What compelled you to narrate Circe’s interactions with these various mythological figures? Did you have a favorite among these figures that you explored in writing vis-à-vis Circe?
MM: Circe is startlingly rich in relatives. In ancient literature, she is the aunt of the Minotaur and Medea, and also a cousin to Prometheus. So I knew that those were three myths I wanted to explore from the beginning.
I enjoyed all of the secondary characters that came with that, but the master inventor Daedalus was a particular favorite, mostly because he surprised me. I expected him to be a minor character, but as I wrote, he kept growing, and his and Circe’s interactions became ever more significant. In him, she finds a fellow craftsman, someone who loves to work and create as she does.
I enjoyed the chance to explore Odysseus again, this time as an older and wearier man. Today he is a beloved and celebrated figure, but the ancients were much more ambivalent about him. I wanted to acknowledge his full capacity for violence, error, and pride, as well as his bravery and intelligence.
Most of all, I loved digging into the women of the story: Circe’s sister Pasiphae, Ariadne, Penelope, Medea, and more. I wanted them to have the same flesh and vitality that the male heroes have had for millennia.
JBW: Circe meets her niece Medea in your novel, and she sees many aspects of her own personality reflected within Medea.
In what ways are the two women similar in your opinion? In what ways are they different?
MM: They are both intelligent, determined women who endured trauma and terror as children. Homer describes Aeetes, Circe’s brother and Medea’s father, as having a mind "bent on destruction." I wanted to imagine what it would be like to grow up with that.
But they are also quite different. Circe’s pain has made her more empathetic to the suffering of others. Medea has learned that she has to look out for herself because no one else will. Both are very real reactions to the type of abuse they experience. Medea is also much, much younger than Circe is, and it was her youth and inexperience that moved me most of all.
JBW: Circe is also rather interested in Penelope, right? She learns quite a bit about Penelope from Odysseus.
MM: Penelope was one of the pillars of the novel for me, and I think it is natural that Circe would be drawn to her. Not just because of her relationship with Odysseus but because of the way he speaks of her: as an artist, a brilliant mind, a keen observer of human nature. But I also wanted to honor the parts of her that do not get noticed as much: her single parenting of Telemachus, her strong will and self-discipline, the fact that she is a survivor. In this sense, she and Circe have a lot in common.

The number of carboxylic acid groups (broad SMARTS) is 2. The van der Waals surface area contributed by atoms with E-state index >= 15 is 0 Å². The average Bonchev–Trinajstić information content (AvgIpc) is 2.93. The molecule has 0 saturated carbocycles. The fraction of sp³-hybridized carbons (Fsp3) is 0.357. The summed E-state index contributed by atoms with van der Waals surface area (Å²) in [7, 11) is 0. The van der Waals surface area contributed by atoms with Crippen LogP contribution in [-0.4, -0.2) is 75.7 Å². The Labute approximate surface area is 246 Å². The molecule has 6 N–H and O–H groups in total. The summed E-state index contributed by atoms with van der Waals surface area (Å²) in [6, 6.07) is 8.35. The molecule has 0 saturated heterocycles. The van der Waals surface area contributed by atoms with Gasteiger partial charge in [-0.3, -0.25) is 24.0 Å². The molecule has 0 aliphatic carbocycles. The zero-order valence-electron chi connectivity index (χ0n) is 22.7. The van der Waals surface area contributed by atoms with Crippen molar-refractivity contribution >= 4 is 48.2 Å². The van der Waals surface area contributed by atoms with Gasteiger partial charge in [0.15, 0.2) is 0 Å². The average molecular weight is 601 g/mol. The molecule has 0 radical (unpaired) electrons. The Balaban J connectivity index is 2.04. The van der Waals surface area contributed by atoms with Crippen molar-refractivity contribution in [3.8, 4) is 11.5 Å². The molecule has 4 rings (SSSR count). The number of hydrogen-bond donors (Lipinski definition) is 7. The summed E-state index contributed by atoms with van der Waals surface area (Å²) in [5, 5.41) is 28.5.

JBW: I noticed the numerous references to crafts in Circe, including weaving, carpentry, and metalworking. Many of those passages were especially interesting.
What would you say is Circe’s real craft aside from sorcery? The ability to adapt and persevere, perhaps?
MM: Yes. Transformation is Circe’s greatest gift. Most gods are stagnant by nature; they never have to try, so they never fail, and therefore never learn, grow or change. Circe does all those things, supported by her tremendous will. She is also an artist, and art itself is transformative. An artist forges raw materials into beauty and meaning. That meaning then has the ability to change all those who experience it.
JBW: Following the success of The Song of Achilles and now Circe, I am eager to know who else has captured your attention.
MM: Both Dido and Persephone would make excellent subjects; they are such rich stories, with so much to explore. I confess that I do have my eye on Vergil’s Aeneid. But right now the story that is most possessing me is Shakespeare’s Tempest. I am also a Shakespeare theater director, and the Tempest has been rattling around in my mind for many years now. And there is still a bit of Classics in there—Vergil and Ovid are all over the Tempest.
JBW: Thanks so much, Madeline! I enjoyed reading Circe, and I know that many of our readers will as well. I look forward to reading your next novel in due time too.
MM: Thanks, James!
Madeline Miller was born in Boston and grew up in New York City and Philadelphia. She attended Brown University, where she earned her BA and MA in Classics. For the last ten years, she has been teaching and tutoring Latin, Greek, and Shakespeare to high school students. She also studied in the Dramaturgy department at Yale School of Drama, where she focused on the adaptation of classical texts to modern forms. She currently lives near Philadelphia, PA. The Song of Achilles was her first novel. Her second novel, Circe, was published in 2018 CE. Visit her website to learn more: www.madelinemiller.com